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AIBU to think that people who start a conversation with 'Listen' are being rude?

(28 Posts)
BeRudeNotTo Thu 29-Nov-12 00:58:58

I mean seriously i'm stood here listening to you please don't take the Michael by asking me to blooming well listen when i'm already listening to you for crying out loud and for heavens sake all at the same time.grinSame applies to people who say 'LOOK' at the start of a conversation.

squeakytoy Thu 29-Nov-12 00:59:57

Davina McCall is one of the worst for doing that.. it irritates the hell out of me when she is shouting it at the camera.

BeRudeNotTo Thu 29-Nov-12 01:05:00

Many Irish people tend to do it aswell which doesn't make it right in any way whatsoever

InSPsFanjoNoOneHearsYouScream Thu 29-Nov-12 01:06:56

Listen right, Yeh

^ that is my brother when he's fucked up and been caught and is trying to worm his way out of it. The minute he says that the family zone out

bogwobbit Thu 29-Nov-12 01:08:33

Very common in Australia and they're genuinely not being rude, it's just how they talk. Took a bit of getting shed to though.

bogwobbit Thu 29-Nov-12 01:11:03

That should be 'used' to not 'shed' to - predictive texting hmm

fortyplus Thu 29-Nov-12 01:12:36

What about people who say 'I'm sorry but...' and then proceed to say something rude/offensive/racist that they're not sorry about at all!

ChippingInLovesAutumn Thu 29-Nov-12 01:14:40

I don't think it's rude. and that has nothing to do with the fact that I find myself saying it quite a lot

BeRudeNotTo Thu 29-Nov-12 01:17:02

Lol are u Aidan O Brien?

BeRudeNotTo Thu 29-Nov-12 01:19:43

nemno Thu 29-Nov-12 01:23:23

I was going to say that Australians do it a lot and that yes I found it quite aggressive until I realised it is just a manner of speech there. Without the Aussie 'free pass' I still find it rude though.

BeRudeNotTo Thu 29-Nov-12 01:33:56

here here nemno well said. I don't think AP O brien means to be rude and i have the upmost respect for the man but he does say 'Listen' alot (scratches head)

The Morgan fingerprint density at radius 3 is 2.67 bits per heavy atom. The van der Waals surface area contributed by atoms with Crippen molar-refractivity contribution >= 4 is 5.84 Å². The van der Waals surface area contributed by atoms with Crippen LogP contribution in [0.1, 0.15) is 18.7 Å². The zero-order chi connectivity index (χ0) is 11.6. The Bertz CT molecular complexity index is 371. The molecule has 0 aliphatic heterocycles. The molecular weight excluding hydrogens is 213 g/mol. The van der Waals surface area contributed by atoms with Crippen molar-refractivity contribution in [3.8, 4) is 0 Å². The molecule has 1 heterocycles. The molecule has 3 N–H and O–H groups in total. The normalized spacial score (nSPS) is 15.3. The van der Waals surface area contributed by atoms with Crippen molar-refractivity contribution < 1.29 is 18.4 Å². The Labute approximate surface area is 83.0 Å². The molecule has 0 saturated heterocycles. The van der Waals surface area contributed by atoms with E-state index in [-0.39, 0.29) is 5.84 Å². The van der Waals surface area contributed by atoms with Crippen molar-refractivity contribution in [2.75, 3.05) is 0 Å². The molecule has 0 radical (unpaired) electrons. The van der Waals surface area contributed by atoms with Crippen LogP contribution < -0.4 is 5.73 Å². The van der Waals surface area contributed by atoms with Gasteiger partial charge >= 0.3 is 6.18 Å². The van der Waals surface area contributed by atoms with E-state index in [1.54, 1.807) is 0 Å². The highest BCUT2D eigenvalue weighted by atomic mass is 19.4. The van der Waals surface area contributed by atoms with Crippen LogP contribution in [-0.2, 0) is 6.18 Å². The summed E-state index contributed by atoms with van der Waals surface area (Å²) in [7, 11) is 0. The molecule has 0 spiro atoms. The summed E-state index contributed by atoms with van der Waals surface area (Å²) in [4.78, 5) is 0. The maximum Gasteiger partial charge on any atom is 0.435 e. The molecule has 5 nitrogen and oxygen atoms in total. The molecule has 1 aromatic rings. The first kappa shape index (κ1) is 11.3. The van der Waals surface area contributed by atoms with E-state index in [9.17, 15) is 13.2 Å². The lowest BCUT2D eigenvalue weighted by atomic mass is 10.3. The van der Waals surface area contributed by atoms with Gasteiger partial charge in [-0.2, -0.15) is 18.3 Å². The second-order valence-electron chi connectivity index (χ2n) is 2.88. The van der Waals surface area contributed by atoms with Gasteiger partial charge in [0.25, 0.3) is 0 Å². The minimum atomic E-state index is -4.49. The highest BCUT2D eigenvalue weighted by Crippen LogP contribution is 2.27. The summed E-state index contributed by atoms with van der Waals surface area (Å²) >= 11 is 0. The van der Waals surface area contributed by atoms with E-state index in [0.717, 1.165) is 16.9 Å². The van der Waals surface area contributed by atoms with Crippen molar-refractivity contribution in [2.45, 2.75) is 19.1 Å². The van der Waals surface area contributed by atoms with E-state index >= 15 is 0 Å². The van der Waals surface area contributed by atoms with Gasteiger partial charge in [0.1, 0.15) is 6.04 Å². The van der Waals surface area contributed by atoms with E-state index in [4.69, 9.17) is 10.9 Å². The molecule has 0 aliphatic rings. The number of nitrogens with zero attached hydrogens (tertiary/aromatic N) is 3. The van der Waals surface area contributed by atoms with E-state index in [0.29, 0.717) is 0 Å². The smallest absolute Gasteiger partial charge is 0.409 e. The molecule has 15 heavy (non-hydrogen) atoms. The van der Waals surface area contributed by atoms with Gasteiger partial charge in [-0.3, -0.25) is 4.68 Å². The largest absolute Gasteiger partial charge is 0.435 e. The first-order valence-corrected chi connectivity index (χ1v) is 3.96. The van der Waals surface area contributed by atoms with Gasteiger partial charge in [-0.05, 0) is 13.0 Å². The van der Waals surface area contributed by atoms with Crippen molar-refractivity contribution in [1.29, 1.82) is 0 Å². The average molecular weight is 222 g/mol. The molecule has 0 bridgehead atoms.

RichManPoorManBeggarmanThief Thu 29-Nov-12 01:52:25

South Africans say "Listen, I must tell you....." which also sounds really aggressive until you get used to it.

I do use it quite a lot- usually, "Hey, listen...."- I dont know why. Maybe cos I hang out with a lot of Australians grin

deleted203 Thu 29-Nov-12 01:55:54

Hmm...I don't know about rude, but an irritating habit, certainly. I cringe when people start a conversation with, 'With all due respect...' and you know damn well they are about to be extremely rude.

nemno Thu 29-Nov-12 02:10:46

I find "Look" worse than "Listen" though. Seems more imperious.

kiwigirl42 Thu 29-Nov-12 02:10:56

Drives me nuts. I listen to a lot of podcasts from Radio Australia and boy, do they say it a lot. You can guarantee that if they interview someone, the first word out of their mouth will be 'listen.....'

BeRudeNotTo Thu 29-Nov-12 02:53:22


MyLastDuchess Thu 29-Nov-12 03:46:03

Ha, I never realised it was an Australianism (I'm Australian but haven't lived there for many years) . I use it a lot, it's a bit of a filler word really. Like saying, "You know what?"

I agree that in the wrong tone/context it would be very rude though.

sleepywombat Thu 29-Nov-12 03:52:36

Message withdrawn at poster's request.

SavoyCabbage Thu 29-Nov-12 03:59:34

That's what I was going to say Wombat. It's 'look' that I notice all the time.

SomersetONeil Thu 29-Nov-12 04:07:28

Kiwis do it as well - but 'look' more than 'listen'.

cheekybaubles Thu 29-Nov-12 05:33:13

What about people that begin a conversation with "tell me to butt out if this is not any of my business but....."? I just want to interject with " "stop there then!

FellatioNelson Thu 29-Nov-12 05:41:49

Yes, listen and look, both rather aggressive and bossy, unless being used in a genuinely tongue in cheek way.

sleeplessinsuburbia Thu 29-Nov-12 06:03:26

Ooh that's funny I was about to say must be an English thing as I don't remember anyone ever starting a discussion with either but it seems people think its Australian! Must be habits for different areas. I would think it was very odd for someone already engaged in conversation to say either to me.

CailinDana Thu 29-Nov-12 06:47:05

It can be an Irish thing but usually only when acknowledging that someone is right or playing along with a joke, so it's not aggressive - along the lines of "You were pretty merry last night" "Ah, listen, don't we all do that sometimes." I can't say I've noticed it much in the UK and I didn't realise it was also an Australianism.

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